Indoor Cricket: Cricketing Superpower brings the game Indoors

The Indian team is determined to improve on their showing from the previous World Cup. Ahmad Khawaja received an insight into their preparations and development.

Indian’s reputation as a superpower is nothing new to the cricketing landscape. However, their profile in indoor cricket is still in the minority and development of the sport in its infancy, compared to its dominant older brother. This time around they are determined to make an impact at another Indoor World Cup and raise the exposure of the game in their country.

They have never been short on sponsors and this time have Petromann Events on board and have a well-known brand ambassador to help fly the flag for them in 1983 World Cup winner Sandeep Patil. Taher Ali Khan, the former UAE outdoor coach, is the team’s head coach and prominent UAE businessman Anis Sajan is a mentor to the side. He is a very passionate investor in indoor cricket in the Emirates.

They have made it clear they are serious about performing at this tournament, improving from their Plate victory at their last outing (fourth place) and exposing the indoor sport to a new generation of fans and players. This helps with the vast majority of the squad being based in Bengaluru, the central location for indoor sports in India.

In the lead-up to the tournament, I spoke to Milind Punja, board secretary at the Indian Indoor Sports Federation, and Dhanush Bhaskar, the team’s vice-captain, about their preparations for the tournament and development of the sport (IIC).

Tournament preparation

AK: “How has preparation been going? Has the team been getting together?”

IIC: “The preparation has been going well. The players have been together for more than two months now. In July there was a “World Cup probables” camp. The team was announced on 4th August and since this time have been training together.”

AK: “Have there been any practice matches or internationals?”

IIC: “Not recently. The Indian National Championships were played in May. Apart from the last World Cup in New Zealand back in 2014, there have been no further international matches.”

The team

AK: “How would you describe the make-up of the side?”

IIC: “The team has a perfect balance of youth and experience in our opinion, and the senior players have helped to integrate the new players into the set-up.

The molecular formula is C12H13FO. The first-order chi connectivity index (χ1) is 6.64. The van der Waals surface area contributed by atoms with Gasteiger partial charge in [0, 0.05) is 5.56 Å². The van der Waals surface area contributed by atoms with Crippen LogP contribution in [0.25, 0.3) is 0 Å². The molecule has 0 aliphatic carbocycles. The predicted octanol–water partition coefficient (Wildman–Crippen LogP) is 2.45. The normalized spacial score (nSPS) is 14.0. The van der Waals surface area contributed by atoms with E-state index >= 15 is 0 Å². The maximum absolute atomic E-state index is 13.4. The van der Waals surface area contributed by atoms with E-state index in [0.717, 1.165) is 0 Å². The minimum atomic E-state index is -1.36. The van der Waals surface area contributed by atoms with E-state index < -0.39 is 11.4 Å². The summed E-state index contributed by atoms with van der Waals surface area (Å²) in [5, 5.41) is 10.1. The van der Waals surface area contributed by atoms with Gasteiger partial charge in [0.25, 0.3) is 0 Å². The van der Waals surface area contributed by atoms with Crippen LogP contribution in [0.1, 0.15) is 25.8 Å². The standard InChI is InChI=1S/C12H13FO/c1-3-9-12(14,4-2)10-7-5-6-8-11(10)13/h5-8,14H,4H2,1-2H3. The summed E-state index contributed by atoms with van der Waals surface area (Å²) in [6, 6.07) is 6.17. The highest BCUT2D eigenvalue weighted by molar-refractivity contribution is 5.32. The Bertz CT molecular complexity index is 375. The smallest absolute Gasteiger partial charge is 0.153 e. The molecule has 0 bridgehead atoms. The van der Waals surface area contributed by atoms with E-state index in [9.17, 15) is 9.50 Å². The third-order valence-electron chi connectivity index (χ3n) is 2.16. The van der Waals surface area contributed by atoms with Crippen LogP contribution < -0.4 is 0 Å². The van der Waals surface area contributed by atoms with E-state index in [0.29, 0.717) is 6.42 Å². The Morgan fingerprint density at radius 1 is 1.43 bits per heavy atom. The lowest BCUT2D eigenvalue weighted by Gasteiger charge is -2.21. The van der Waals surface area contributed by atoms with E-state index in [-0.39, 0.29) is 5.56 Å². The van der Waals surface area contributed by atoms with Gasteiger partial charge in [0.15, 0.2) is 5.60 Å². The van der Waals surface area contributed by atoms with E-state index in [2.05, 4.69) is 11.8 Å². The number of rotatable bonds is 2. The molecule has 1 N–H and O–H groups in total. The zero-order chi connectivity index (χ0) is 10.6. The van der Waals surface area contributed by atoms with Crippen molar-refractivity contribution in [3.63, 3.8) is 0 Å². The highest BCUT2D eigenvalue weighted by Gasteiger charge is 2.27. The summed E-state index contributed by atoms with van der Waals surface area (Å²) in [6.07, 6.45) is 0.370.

“A few players have performed well before and know the rigours of such a tournament;

“Dhanush Bhaskar, the vice-captain, has been in the side since the 2011 World Cup in South Africa and was instrumental in the team’s first ever World Cup wins against Sri Lanka and England. He was part of the side that finished fourth at the previous World Cup and claimed the Plate title, whilst also being the third highest run scorer at the tournament. He led India to a 4-1 series win over Sri Lanka in 2012 and was also part of the Tri-series team in Colombo against Sri Lanka and Australia, where he claimed a man of the match award. One our most consistent players.

“Nikal Fakruddin Silar has been an integral part of the side since 2013 and was a top 30 contributor (that means overall score for a match) at the previous World Cup.

“Mohammed Khizar Ahmed is making his first appearance at the tournament for India. His all-around abilities are expected to be a big plus for us. In the 2014-15 season, he played in the Dubai Premier Indoor Cricket League (considered to be a reasonably competitive league in the Emirates under the direction of Sajan).

“Vijay Hanumantharayappa has been part of the side since 2012 and fielding is at a considerably high level; a big advantage for us in such an environment.

“Yathish Channappa has been part of the side since 2011. He grabbed man of the series and best bowler awards in their bilateral series against Sri Lanka in Bangalore in 2012.

“Suraj Reddy is also making his first appearance at the tournament. Apart from being a useful bowler and batsman, he is also the team’s first choice wicketkeeper.”

AK: “Have any players played first-class cricket before or currently?”

IIC: “Dhanush Bhaskar has represented Kanartaka at the age-group levels and currently plays in the Kanartaka State Cricket Association (KSCA) League, where he is a top-order batsman. Nihal, a top-order batsman as well, has previously played in the Malaysia Premier League, and also played alongside Dhanush at the age-group level for Kanartaka. He currently plays in the KSCA Premier League.”

AK: “What is the coaching and management set-up like?”

IIC: “Taher Ali Khan is the head coach. He has some great experience, having previously been the head of the UAE National Side from 2003-04. He also coached the Indian indoor team in 2010 and has recently taken over the side again in 2014.

Anis Sajan (UAE businessman and managing director of conglomerate Danube Group) is the mentor to the side. He owns the Danube Tigers, Danube Lions and the Sagittarius Strikers cricket teams (the Strikers played in the only version of the Masters Champions League T20 tournament held in the UAE in 2016).”

The World Cup

AK: “What are your expectations of the side this time around?”

IIC: “We have bettered our performance each time we have played, from beating Sri Lanka in a series in 2012 to winning the finals of the plate at the last World Cup. Again we are looking to do the same here and a semi-finals spot is not beyond us.”

AK: “Who are you expecting a challenge from?”